Medical marijuana acts on the endocannabinoid system – a homeostatic regulator that is present in all humans. Interestingly, research suggests that certain cannabinoids found in marijuana (i.e. THC and CBD) may have significant mood-stabilizing properties that could be beneficial for patients with the disorder.
Studies have shown that THC, under certain conditions, can have anti-anxiety, hypnotic and antidepressant effects, resulting in improvements in mood and overall well-being in normal subjects as well as in patients suffering from pain, multiple sclerosis or cancer. CBD seems to counter the psychoactive effects produced by high doses of THC and may also possess anti-anxiety, hypnotic and anticonvulsant properties of its own.
Researchers have also identified a link between marijuana use and cognitive improvements in patients with schizophrenia – a finding could explain evidence of similar improvements in bipolar disorder.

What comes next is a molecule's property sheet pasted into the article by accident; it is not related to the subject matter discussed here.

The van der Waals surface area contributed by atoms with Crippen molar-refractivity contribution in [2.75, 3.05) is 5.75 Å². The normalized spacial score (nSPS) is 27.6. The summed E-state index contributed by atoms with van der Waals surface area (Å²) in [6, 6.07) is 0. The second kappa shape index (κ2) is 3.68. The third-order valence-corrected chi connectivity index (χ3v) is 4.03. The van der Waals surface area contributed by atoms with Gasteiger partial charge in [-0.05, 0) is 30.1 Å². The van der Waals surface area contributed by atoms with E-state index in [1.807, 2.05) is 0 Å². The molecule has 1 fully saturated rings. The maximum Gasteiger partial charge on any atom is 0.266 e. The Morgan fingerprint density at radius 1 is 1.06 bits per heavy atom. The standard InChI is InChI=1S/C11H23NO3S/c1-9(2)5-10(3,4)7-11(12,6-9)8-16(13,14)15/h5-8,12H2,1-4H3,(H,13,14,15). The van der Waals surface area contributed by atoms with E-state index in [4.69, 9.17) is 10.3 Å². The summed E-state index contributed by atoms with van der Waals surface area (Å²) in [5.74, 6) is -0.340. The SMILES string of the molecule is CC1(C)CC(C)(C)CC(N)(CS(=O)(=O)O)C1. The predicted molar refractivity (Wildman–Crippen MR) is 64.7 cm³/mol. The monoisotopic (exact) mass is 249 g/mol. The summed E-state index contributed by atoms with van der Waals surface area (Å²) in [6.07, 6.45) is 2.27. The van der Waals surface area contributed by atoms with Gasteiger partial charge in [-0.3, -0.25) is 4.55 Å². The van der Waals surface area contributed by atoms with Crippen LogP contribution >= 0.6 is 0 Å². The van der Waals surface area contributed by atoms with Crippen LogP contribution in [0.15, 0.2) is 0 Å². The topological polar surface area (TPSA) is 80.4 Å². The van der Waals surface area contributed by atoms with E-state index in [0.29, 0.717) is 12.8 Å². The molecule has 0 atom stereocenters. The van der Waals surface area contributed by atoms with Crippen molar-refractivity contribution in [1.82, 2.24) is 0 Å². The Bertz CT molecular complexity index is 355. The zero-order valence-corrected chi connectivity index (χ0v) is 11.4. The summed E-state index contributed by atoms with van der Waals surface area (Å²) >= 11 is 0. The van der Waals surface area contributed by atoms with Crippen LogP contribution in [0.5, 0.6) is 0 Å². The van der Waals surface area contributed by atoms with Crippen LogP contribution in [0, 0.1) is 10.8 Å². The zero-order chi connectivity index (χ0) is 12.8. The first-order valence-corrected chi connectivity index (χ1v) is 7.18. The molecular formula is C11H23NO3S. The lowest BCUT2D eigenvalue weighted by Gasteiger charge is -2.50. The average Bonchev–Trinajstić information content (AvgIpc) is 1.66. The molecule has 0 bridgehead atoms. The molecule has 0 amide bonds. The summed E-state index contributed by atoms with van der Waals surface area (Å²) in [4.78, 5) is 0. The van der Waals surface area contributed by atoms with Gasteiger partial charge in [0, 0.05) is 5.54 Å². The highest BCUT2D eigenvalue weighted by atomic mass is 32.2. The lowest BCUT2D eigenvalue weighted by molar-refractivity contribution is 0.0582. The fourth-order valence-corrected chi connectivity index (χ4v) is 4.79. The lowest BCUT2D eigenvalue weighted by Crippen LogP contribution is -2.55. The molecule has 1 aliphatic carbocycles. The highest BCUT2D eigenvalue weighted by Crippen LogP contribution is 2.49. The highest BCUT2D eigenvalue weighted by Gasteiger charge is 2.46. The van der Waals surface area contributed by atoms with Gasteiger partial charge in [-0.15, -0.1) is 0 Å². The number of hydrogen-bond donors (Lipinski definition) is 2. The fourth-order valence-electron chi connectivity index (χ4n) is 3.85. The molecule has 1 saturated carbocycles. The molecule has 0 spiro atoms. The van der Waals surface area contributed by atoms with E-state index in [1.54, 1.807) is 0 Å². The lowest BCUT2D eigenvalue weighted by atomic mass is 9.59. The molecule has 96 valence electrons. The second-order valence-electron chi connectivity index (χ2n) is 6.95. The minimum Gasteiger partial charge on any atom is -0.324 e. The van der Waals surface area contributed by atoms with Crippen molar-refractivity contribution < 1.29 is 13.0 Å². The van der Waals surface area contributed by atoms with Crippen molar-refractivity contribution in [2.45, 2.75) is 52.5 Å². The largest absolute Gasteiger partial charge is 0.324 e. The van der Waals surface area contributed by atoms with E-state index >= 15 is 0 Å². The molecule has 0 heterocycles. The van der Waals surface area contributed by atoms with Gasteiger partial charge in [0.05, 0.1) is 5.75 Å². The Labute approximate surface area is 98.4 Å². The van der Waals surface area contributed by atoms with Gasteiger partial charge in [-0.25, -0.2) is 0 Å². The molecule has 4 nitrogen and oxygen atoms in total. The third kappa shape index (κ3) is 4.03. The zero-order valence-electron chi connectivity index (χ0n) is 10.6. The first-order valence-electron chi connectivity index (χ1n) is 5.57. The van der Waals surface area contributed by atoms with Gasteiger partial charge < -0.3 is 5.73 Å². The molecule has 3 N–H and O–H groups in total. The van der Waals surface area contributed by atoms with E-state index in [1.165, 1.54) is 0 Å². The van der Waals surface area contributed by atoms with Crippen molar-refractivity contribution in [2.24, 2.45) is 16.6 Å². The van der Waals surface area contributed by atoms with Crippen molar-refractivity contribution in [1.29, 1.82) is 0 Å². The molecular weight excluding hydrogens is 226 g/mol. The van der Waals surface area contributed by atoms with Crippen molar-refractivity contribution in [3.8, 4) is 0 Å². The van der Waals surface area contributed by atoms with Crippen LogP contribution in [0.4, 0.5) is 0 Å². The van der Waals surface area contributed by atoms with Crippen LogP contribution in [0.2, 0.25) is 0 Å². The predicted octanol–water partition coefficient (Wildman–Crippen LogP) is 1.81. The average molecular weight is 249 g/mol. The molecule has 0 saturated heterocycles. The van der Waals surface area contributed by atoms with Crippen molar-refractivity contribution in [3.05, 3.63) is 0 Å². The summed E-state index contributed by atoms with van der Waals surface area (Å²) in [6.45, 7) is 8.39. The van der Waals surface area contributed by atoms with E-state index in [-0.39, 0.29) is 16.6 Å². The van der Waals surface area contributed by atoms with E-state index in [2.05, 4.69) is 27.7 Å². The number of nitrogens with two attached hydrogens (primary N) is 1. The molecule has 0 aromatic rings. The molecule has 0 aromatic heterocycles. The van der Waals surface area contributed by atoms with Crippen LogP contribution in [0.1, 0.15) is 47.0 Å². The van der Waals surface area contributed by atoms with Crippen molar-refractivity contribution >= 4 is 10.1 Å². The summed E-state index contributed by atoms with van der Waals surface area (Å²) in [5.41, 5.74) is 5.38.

A number of recent studies have set out to determine the effects of marijuana use on patients with bipolar disorder and have provided some thought-provoking findings.
Researchers at the University of Oslo in Norway published the results of a study conducted on 133 bipolar patients. What they found was that patients who used cannabis regularly actually performed better than non-users on tests of verbal fluency and learning, although improvements in learning were not statistically significant.
In another study, researchers at the Zucker Hillside Hospital in New York, regular marijuana use was linked to higher levels of attention, processing speed and memory among the 200 bipolar patients that the researchers followed over a 9 year span.
On the other hand, while these results suggest that marijuana use might improve cognitive function in cases of bipolar disorder, a study published found that bipolar patients who used cannabis exhibited less treatment compliance as well as higher levels of illness severity, mania and psychosis, although data was only collected over a 12 month period.
Interestingly, the study also found that while cannabis users were less likely to have a relationship and were less satisfied with life in general, they were still more engaged in social activities than non-users. Furthermore, the study identified no significant differences between cannabis use and independent living or work impairments.